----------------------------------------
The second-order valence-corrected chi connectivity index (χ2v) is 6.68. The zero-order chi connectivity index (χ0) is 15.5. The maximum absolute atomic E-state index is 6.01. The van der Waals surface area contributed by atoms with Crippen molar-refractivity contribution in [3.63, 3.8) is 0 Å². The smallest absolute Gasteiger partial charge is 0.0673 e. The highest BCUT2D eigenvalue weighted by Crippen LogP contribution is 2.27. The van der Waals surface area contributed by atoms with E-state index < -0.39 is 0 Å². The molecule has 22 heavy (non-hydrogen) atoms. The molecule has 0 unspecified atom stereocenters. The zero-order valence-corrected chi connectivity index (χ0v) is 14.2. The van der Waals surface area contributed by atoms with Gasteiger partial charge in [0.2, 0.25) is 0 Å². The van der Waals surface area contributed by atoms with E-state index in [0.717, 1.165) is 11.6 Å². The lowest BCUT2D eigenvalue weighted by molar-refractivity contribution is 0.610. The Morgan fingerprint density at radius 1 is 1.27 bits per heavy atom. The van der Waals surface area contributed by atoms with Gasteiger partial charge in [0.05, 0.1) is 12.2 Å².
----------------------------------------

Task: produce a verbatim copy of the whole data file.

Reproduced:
The second-order valence-corrected chi connectivity index (χ2v) is 6.68. The zero-order chi connectivity index (χ0) is 15.5. The maximum absolute atomic E-state index is 6.01. The van der Waals surface area contributed by atoms with Crippen molar-refractivity contribution in [3.63, 3.8) is 0 Å². The smallest absolute Gasteiger partial charge is 0.0673 e. The highest BCUT2D eigenvalue weighted by Crippen LogP contribution is 2.27. The van der Waals surface area contributed by atoms with E-state index < -0.39 is 0 Å². The molecule has 22 heavy (non-hydrogen) atoms. The molecule has 0 unspecified atom stereocenters. The zero-order valence-corrected chi connectivity index (χ0v) is 14.2. The van der Waals surface area contributed by atoms with Gasteiger partial charge in [0.2, 0.25) is 0 Å². The van der Waals surface area contributed by atoms with E-state index in [0.717, 1.165) is 11.6 Å². The lowest BCUT2D eigenvalue weighted by molar-refractivity contribution is 0.610. The Morgan fingerprint density at radius 1 is 1.27 bits per heavy atom. The van der Waals surface area contributed by atoms with Gasteiger partial charge in [0.05, 0.1) is 12.2 Å².